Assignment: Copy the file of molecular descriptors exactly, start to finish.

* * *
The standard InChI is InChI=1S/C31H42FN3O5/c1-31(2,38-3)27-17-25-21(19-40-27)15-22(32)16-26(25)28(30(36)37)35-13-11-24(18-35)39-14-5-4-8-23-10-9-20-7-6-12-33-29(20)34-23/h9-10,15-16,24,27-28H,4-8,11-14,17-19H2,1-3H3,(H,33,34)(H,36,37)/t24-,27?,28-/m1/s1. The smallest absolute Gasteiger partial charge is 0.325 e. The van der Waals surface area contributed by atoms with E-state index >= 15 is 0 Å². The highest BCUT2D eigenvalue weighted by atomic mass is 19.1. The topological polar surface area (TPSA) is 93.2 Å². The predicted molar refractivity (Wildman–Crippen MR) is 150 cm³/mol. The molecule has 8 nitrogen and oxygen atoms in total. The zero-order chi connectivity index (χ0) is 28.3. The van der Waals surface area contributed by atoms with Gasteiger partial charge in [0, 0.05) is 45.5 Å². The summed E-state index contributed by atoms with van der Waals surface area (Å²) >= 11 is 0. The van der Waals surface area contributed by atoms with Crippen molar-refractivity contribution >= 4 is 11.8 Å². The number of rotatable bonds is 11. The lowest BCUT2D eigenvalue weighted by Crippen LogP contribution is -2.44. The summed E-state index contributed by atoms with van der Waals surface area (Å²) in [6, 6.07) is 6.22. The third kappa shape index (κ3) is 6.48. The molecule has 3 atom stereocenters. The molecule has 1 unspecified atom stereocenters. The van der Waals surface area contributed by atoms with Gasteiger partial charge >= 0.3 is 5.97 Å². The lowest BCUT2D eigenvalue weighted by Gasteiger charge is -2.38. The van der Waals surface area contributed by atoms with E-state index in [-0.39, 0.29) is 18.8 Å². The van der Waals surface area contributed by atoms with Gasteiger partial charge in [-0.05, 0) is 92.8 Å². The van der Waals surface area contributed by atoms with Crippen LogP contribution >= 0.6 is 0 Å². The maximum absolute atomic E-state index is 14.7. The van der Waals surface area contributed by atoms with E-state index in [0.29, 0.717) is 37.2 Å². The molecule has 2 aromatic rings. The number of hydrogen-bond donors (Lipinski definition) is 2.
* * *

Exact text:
The standard InChI is InChI=1S/C31H42FN3O5/c1-31(2,38-3)27-17-25-21(19-40-27)15-22(32)16-26(25)28(30(36)37)35-13-11-24(18-35)39-14-5-4-8-23-10-9-20-7-6-12-33-29(20)34-23/h9-10,15-16,24,27-28H,4-8,11-14,17-19H2,1-3H3,(H,33,34)(H,36,37)/t24-,27?,28-/m1/s1. The smallest absolute Gasteiger partial charge is 0.325 e. The van der Waals surface area contributed by atoms with E-state index >= 15 is 0 Å². The highest BCUT2D eigenvalue weighted by atomic mass is 19.1. The topological polar surface area (TPSA) is 93.2 Å². The predicted molar refractivity (Wildman–Crippen MR) is 150 cm³/mol. The molecule has 8 nitrogen and oxygen atoms in total. The zero-order chi connectivity index (χ0) is 28.3. The van der Waals surface area contributed by atoms with Gasteiger partial charge in [0, 0.05) is 45.5 Å². The summed E-state index contributed by atoms with van der Waals surface area (Å²) >= 11 is 0. The van der Waals surface area contributed by atoms with Crippen molar-refractivity contribution >= 4 is 11.8 Å². The number of rotatable bonds is 11. The lowest BCUT2D eigenvalue weighted by Crippen LogP contribution is -2.44. The summed E-state index contributed by atoms with van der Waals surface area (Å²) in [6, 6.07) is 6.22. The third kappa shape index (κ3) is 6.48. The molecule has 3 atom stereocenters. The molecule has 1 unspecified atom stereocenters. The van der Waals surface area contributed by atoms with Gasteiger partial charge >= 0.3 is 5.97 Å². The lowest BCUT2D eigenvalue weighted by Gasteiger charge is -2.38. The van der Waals surface area contributed by atoms with E-state index in [-0.39, 0.29) is 18.8 Å². The van der Waals surface area contributed by atoms with Gasteiger partial charge in [-0.05, 0) is 92.8 Å². The van der Waals surface area contributed by atoms with Crippen LogP contribution >= 0.6 is 0 Å². The maximum absolute atomic E-state index is 14.7. The van der Waals surface area contributed by atoms with E-state index in [0.29, 0.717) is 37.2 Å². The molecule has 2 aromatic rings. The number of hydrogen-bond donors (Lipinski definition) is 2.